Irritable Bowel Syndromes (IBS) is a chronic functional gastrointestinal disorder characterized by episodic abdominal pain or discomfort in association with altered bowel habits being diarrhoea and/or constipation). Other gastrointestinal symptoms (such as bloating and flatulence) are also very common. A variety of factors are believed to play a role in the development of IBS symptoms. These include; altered bowel motility, visceral hypersensitivity, psychosocial stressors, altered brain-gut interactions, immune activation/low grade inflammation, alterations in the gut microbiome, and genetic factors.
In the absence of the pathophysiological biomarkers which can distinguish between the differing IBS subgroups, treatment of this condition is predicated upon a patient’s most bothersome symptoms. According to Traditional Chinese Medicine, IBS is caused by a combination of the following:-Longstanding bottled-up emotions such as anger, hatred, resentment, stress, and depression. These will stagnate the liver Qi (energy) The livers’ free flowing function is especially important in harmonizing the emotions and digestion. Stagnant liver Qi will then invade the spleen causing abdominal distension and pain, constipation and /or diarrhoea, flatulence, sour belching, nausea, vomiting and tiredness.
Long periods of pensiveness, melancholy, excessive mental activities will knot the Qi and weaken the spleen giving rise to tiredness, loss of appetite, and loose stools. There may also be lack of concentration and poor memory.
Irregular eating habits, eating too little, following a strict diet, or overeating, will impair the function of spleen. This can result in bad digestion, poor appetite, lethargy and loose stools.
Overuse of antibiotics in the treatment of various respiratory and infectious disease. Most antibiotic are cold and damp in nature and will injure the spleen and stomach resulting in diarrhoea, candida (yeast) infections and dyspepsia as well as tiredness, weakness and poor weight gain.
How Can Acupuncture Help IBS?
Acupuncture offers a positive optional solution for IBS sufferers. Often the term ‘Irritable Bowel Syndrome’ is used as a catch-all phrase for all cases of abdominal distress which do not have other explanations. In Chinese medicine, various cases of IBS are not viewed as falling into one broad disease category, but are broken down into many different disorders because the causes can be so varied. The individual symptoms vary greatly from person to person because the underlying problem is usually very different for each person. In TCM terms, IBS may be classified as a type of abdominal/intestinal pain, epigastrial/stomach pain, or as a type of diarrhoea, depending on the individual symptoms experienced.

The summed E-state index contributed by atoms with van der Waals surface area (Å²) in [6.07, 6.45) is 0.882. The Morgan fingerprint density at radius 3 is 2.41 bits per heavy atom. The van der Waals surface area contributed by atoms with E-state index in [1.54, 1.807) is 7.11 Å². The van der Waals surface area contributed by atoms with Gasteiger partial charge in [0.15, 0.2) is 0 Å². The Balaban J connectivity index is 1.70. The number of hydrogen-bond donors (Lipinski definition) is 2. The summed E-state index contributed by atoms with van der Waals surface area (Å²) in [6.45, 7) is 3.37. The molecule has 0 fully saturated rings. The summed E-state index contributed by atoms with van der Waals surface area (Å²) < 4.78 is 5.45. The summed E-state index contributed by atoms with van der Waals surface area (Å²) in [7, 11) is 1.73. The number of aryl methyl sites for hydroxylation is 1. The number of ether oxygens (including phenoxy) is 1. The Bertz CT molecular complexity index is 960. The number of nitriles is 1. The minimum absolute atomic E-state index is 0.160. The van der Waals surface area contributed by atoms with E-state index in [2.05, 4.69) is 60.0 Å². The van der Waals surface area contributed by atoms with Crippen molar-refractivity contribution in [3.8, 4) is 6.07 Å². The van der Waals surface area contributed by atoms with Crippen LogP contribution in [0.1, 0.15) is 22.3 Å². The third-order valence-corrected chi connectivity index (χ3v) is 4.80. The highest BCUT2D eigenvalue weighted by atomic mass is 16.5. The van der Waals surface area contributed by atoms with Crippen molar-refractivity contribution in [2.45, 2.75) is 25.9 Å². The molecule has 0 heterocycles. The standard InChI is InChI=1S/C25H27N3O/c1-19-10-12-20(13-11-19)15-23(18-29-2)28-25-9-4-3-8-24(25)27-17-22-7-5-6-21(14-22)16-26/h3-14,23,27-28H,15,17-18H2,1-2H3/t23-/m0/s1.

For IBS with abdominal/intestinal pain, the cause is usually due to liver-energy becoming blocked, which may cause further problems with the spleen’s digestive functions. The blocked liver energy causes symptoms of bloating, constipation, and belching, as well as moodiness and irritability. These are symptoms which may well be aggravated by emotional disturbances or upset. When the spleen is also involved, there will additionally be fatigue and alternating constipation and diarrhoea. Acupuncture treatment helps mobilise liver energy to resolve the over long retention of food, relieve pain and improve digestion while correcting spleen function to resolve diarrhoea and improve energy levels.
For IBS with epigastric/stomach pain,the cause can be due to a variety of different imbalances within the stomach leading to improper or incomplete digestion of food. This can cause a variety of symptoms ranging from pain, nausea and vomiting to belching, headaches, diarrhoea or constipation. Each and every symptom experienced by the sufferer will depend on the specific problem occurring within the stomach. These may be due to heat or cold damaging the stomach, or because the stomach energy is blocked. In all these cases, acupuncture is helpful in restoring the stomach to its’ proper function so that digestion problems and symptoms are resolved.
Research has shown that physical activity improves symptoms in patients with IBS and is protective against symptom deterioration. A recent demonstration of this has been provided by a study from the University of Gothenburg, Sweden. Also, an experiment in the use of electro-acupuncture (in which a small electrical shock is delivered via the acupuncture needle) was conducted on dogs causing their stomachs to empty faster. This is the first clear evidence that acupuncture is actually able to directly affect the function of the bowel and suggests that it may very well be useful in treating IBS.